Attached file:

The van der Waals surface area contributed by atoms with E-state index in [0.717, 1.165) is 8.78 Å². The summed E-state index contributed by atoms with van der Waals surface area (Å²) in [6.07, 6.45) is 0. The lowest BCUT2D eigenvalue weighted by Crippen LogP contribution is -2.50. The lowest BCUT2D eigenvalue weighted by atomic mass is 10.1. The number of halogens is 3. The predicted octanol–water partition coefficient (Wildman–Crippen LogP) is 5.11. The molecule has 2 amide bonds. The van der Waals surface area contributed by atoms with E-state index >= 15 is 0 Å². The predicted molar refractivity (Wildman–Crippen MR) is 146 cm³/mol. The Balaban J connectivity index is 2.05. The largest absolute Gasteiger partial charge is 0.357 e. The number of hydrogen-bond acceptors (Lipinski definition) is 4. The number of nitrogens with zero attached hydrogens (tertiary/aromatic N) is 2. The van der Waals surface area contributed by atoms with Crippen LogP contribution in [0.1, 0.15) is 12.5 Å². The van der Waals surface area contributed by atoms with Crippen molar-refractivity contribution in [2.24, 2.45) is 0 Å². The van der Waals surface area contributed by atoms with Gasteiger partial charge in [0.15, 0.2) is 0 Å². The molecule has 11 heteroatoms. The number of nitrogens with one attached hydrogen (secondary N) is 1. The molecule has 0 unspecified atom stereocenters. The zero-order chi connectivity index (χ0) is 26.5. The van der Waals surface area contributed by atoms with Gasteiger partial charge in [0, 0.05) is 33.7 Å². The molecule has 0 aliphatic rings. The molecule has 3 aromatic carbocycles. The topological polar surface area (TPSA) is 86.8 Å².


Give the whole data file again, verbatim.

The van der Waals surface area contributed by atoms with E-state index in [0.717, 1.165) is 8.78 Å². The summed E-state index contributed by atoms with van der Waals surface area (Å²) in [6.07, 6.45) is 0. The lowest BCUT2D eigenvalue weighted by Crippen LogP contribution is -2.50. The lowest BCUT2D eigenvalue weighted by atomic mass is 10.1. The number of halogens is 3. The predicted octanol–water partition coefficient (Wildman–Crippen LogP) is 5.11. The molecule has 2 amide bonds. The van der Waals surface area contributed by atoms with E-state index >= 15 is 0 Å². The predicted molar refractivity (Wildman–Crippen MR) is 146 cm³/mol. The Balaban J connectivity index is 2.05. The largest absolute Gasteiger partial charge is 0.357 e. The number of hydrogen-bond acceptors (Lipinski definition) is 4. The number of nitrogens with zero attached hydrogens (tertiary/aromatic N) is 2. The van der Waals surface area contributed by atoms with Crippen LogP contribution in [0.1, 0.15) is 12.5 Å². The van der Waals surface area contributed by atoms with Crippen molar-refractivity contribution in [2.24, 2.45) is 0 Å². The van der Waals surface area contributed by atoms with Gasteiger partial charge in [0.15, 0.2) is 0 Å². The molecule has 11 heteroatoms. The number of nitrogens with one attached hydrogen (secondary N) is 1. The molecule has 0 unspecified atom stereocenters. The zero-order chi connectivity index (χ0) is 26.5. The van der Waals surface area contributed by atoms with Gasteiger partial charge in [0, 0.05) is 33.7 Å². The molecule has 0 aliphatic rings. The molecule has 3 aromatic carbocycles. The topological polar surface area (TPSA) is 86.8 Å².